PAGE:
Like other developments throughout the valley, both experienced severe price drops when the real estate market collapsed.

“Soho Lofts was very successful, the market was strong and we sold homes on paper,” Michel said. “Newport was only a year behind Soho. The market was already dipping and the building (Newport Lofts) was not able to sell preconstruction like the other did,” she said. Newport Lofts auctioned its last units in 2009.

The importance of timing: Ogden and Juhl

When the Ogden and Juhl entered the downtown market, both faced the challenges of timing as the valley’s real estate and lending markets were in a downturn.

The Ogden, 150 Las Vegas Blvd. North, encompasses 275 units ranging from 815 to 2,044 square feet within a 21-story building near the emerging entertainment district, which includes The Smith Center for the Performing Arts. Juhl, 353 E. Bonneville Ave., is a mixed midrise and high-rise property that includes six- and 15-story towers and 341 lofts that range from 600 to 2,200 square feet.

Amenities are abundant in each. The Ogden features retail space at street level; rooftop pool terrace and spa; a secure parking garage; concierge services; 16th floor clubhouse and conference room; and a 15th-floor fitness center. Juhl offers residents access to street-level businesses; a two-story fitness center; rooftop pool and spa; 10th floor wine patio; covered gated parking and garage parking; and on-site concierge.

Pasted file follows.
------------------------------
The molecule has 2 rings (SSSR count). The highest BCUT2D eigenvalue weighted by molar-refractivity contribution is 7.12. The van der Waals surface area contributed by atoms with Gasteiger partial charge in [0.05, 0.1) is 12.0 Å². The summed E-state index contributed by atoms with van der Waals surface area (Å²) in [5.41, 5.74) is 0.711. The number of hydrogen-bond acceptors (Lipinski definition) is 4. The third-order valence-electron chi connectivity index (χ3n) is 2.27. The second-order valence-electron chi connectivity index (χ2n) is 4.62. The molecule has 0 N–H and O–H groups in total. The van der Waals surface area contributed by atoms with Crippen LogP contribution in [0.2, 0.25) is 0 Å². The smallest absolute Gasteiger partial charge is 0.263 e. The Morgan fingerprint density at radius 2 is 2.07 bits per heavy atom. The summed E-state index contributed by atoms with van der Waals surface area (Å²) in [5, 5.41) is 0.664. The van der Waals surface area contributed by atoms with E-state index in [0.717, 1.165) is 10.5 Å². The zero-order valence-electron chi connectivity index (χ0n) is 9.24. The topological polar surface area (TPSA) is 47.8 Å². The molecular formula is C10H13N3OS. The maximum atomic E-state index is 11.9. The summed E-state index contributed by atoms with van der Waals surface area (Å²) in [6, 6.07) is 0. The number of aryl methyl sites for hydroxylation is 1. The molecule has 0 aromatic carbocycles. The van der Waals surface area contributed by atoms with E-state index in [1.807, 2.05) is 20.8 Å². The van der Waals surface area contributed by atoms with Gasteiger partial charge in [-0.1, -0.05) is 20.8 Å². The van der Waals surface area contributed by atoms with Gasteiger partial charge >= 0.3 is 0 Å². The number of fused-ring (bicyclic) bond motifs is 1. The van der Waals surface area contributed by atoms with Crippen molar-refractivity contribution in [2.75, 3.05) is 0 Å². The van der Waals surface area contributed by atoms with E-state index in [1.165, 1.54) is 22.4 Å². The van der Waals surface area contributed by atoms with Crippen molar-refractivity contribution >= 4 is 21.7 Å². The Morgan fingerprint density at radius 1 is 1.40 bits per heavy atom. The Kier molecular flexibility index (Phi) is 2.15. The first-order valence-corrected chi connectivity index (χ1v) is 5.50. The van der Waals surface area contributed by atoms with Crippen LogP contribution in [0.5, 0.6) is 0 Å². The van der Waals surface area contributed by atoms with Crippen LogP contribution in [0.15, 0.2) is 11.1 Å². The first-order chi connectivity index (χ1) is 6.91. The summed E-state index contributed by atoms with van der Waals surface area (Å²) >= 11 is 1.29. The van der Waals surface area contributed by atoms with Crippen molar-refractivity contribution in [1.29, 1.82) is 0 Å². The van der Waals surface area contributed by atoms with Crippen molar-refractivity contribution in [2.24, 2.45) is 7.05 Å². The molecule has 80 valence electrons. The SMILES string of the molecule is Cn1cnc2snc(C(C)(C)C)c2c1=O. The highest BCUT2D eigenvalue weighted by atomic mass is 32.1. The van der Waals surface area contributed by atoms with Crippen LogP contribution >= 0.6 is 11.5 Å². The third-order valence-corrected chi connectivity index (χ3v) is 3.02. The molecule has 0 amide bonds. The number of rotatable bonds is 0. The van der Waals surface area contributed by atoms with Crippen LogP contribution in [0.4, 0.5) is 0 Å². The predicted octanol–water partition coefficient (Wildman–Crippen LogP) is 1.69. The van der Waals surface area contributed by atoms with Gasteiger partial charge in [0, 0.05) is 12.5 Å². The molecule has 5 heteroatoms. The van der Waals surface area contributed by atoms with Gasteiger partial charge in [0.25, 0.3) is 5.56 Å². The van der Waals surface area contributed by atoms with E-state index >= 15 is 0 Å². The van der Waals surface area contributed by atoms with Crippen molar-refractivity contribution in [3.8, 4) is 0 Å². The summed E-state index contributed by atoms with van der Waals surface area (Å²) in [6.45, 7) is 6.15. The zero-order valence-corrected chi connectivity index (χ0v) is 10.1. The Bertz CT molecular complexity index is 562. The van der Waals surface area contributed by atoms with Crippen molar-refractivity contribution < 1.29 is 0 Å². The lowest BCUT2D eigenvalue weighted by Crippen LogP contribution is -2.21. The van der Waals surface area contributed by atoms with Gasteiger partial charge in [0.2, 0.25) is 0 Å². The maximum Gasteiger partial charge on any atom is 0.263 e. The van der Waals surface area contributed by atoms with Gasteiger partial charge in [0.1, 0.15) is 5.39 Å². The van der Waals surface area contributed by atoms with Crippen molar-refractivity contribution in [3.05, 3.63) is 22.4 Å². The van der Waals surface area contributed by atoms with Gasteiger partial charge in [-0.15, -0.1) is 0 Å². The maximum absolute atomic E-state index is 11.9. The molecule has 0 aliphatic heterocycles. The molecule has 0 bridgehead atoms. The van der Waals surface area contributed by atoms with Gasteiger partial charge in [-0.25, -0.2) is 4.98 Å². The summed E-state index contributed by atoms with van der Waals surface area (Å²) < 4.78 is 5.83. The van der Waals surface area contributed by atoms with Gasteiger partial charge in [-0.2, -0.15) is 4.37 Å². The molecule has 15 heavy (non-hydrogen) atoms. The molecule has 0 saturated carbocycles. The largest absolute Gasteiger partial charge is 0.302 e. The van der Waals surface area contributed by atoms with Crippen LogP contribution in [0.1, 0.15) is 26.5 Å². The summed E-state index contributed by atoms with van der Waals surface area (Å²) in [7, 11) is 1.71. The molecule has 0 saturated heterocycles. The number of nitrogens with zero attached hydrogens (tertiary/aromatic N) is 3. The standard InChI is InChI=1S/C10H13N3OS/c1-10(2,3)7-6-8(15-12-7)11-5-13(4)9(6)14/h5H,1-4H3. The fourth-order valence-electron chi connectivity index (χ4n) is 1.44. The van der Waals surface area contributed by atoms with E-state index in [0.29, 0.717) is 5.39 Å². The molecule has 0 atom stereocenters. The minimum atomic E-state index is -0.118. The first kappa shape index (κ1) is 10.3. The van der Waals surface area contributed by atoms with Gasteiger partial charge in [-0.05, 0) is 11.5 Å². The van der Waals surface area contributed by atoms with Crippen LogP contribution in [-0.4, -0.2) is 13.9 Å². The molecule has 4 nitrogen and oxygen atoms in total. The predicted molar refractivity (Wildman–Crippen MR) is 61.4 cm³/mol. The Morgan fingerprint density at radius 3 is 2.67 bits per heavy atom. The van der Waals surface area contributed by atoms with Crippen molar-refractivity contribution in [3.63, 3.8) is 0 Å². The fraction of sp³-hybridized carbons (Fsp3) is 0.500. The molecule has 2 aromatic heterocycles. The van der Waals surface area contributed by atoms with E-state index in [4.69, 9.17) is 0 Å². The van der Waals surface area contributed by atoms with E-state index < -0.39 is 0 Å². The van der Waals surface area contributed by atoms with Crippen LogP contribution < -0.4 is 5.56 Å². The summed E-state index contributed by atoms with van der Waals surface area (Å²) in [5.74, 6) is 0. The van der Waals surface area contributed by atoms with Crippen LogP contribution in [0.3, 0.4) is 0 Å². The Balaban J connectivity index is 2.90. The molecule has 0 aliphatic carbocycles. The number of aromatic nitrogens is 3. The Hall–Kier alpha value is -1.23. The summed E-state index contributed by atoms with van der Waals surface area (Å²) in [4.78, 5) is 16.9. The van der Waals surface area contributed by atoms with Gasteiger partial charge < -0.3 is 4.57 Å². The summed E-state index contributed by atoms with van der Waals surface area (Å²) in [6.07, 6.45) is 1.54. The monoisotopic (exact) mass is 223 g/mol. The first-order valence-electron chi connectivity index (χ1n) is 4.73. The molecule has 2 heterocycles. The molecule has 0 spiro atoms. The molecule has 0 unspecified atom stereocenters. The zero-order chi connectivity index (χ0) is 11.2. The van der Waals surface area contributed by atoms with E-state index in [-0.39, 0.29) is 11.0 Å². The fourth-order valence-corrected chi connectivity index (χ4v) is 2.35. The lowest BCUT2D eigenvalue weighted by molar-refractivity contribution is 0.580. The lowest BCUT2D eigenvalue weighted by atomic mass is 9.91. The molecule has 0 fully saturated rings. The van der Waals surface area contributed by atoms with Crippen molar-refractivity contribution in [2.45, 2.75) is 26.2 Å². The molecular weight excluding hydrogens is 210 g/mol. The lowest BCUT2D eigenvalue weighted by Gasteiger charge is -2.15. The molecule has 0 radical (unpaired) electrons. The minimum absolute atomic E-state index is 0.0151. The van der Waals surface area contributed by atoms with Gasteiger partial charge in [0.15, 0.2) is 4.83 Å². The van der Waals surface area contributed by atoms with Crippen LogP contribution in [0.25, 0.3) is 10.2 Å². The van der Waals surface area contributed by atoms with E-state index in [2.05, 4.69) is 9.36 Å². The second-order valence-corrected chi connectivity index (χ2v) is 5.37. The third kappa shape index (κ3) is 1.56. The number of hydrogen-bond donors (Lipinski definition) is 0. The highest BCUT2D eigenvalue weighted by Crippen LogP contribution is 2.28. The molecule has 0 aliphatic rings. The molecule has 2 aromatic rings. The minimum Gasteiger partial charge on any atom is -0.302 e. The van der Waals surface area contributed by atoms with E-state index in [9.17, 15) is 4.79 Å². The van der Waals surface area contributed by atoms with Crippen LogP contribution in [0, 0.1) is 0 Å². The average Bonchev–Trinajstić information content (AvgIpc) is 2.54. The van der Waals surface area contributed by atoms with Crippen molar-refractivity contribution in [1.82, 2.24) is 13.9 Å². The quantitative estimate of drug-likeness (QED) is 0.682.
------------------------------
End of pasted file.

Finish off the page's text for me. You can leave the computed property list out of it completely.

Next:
Low inventory of downtown high-rises for sale to soon change

The effects of the cyclical market and turning the Ogden and Juhl into combined owner-rental properties have led to few downtown high-rise condos for sale, according to Dan Angelo, Realtor and property manager of the Prescott Cos. Angelo previously sold brand-new Soho Lofts condos as its director of sales with Cherry Development. Only nine downtown high-rise condos were listed on the Multiple Listing Service during the last week of July: two for sale at Soho Lofts, a 12th-floor, 1,590-square-foot unit for $349,900 and an 11th-floor, 1,357-square-foot residence for $359,900, both listed through Angelo; and five condominiums for sale at Newport Lofts, ranging from a 1,065-square-foot condo on the 18th floor for $239,900 to a 1,613-square-foot condo on the 16th floor for $519,900; a 963-square-foot unit at the Ogden for $245,000; and a 994-square-foot unit at Juhl for $225,000 listed with a pending offer.

“The downtown high-rise market has a low inventory, but it is coming back. There is not that much inventory because most of the condominiums have already been sold at least once when prices dropped. They have already gone through short sales and foreclosures … The prices have been steadily increasing. For example, at one time, some of the original homes at Soho Lofts were sold for $400 and more per square foot. The prices floundered to around $100 per square foot and now it is back up to more than $200 per square foot,” Angelo said.